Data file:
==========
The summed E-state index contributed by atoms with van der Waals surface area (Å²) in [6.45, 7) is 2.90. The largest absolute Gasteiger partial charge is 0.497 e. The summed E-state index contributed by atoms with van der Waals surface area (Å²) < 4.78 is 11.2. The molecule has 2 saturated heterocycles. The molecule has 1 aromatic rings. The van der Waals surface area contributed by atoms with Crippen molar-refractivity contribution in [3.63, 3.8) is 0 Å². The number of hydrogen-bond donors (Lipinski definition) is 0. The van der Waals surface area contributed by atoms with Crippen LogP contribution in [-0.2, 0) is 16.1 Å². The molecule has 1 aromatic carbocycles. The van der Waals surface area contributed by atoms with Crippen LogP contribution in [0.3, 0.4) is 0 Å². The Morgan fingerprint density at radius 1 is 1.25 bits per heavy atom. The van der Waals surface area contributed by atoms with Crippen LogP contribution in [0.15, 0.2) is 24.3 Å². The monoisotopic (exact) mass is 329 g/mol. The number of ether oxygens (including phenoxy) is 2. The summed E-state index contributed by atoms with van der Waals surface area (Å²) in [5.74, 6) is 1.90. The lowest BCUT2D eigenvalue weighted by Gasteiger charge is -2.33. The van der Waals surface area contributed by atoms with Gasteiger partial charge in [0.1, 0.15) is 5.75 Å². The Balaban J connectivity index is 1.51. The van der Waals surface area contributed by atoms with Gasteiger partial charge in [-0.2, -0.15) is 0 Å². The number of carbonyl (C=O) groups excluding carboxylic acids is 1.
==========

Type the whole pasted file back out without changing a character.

The summed E-state index contributed by atoms with van der Waals surface area (Å²) in [6.45, 7) is 2.90. The largest absolute Gasteiger partial charge is 0.497 e. The summed E-state index contributed by atoms with van der Waals surface area (Å²) < 4.78 is 11.2. The molecule has 2 saturated heterocycles. The molecule has 1 aromatic rings. The van der Waals surface area contributed by atoms with Crippen molar-refractivity contribution in [3.63, 3.8) is 0 Å². The number of hydrogen-bond donors (Lipinski definition) is 0. The van der Waals surface area contributed by atoms with Crippen LogP contribution in [-0.2, 0) is 16.1 Å². The molecule has 1 aromatic carbocycles. The van der Waals surface area contributed by atoms with Crippen LogP contribution in [0.3, 0.4) is 0 Å². The Morgan fingerprint density at radius 1 is 1.25 bits per heavy atom. The van der Waals surface area contributed by atoms with Crippen LogP contribution in [0.15, 0.2) is 24.3 Å². The monoisotopic (exact) mass is 329 g/mol. The number of ether oxygens (including phenoxy) is 2. The summed E-state index contributed by atoms with van der Waals surface area (Å²) in [5.74, 6) is 1.90. The lowest BCUT2D eigenvalue weighted by Gasteiger charge is -2.33. The van der Waals surface area contributed by atoms with Gasteiger partial charge in [0.1, 0.15) is 5.75 Å². The Balaban J connectivity index is 1.51. The van der Waals surface area contributed by atoms with Gasteiger partial charge in [-0.2, -0.15) is 0 Å². The number of carbonyl (C=O) groups excluding carboxylic acids is 1.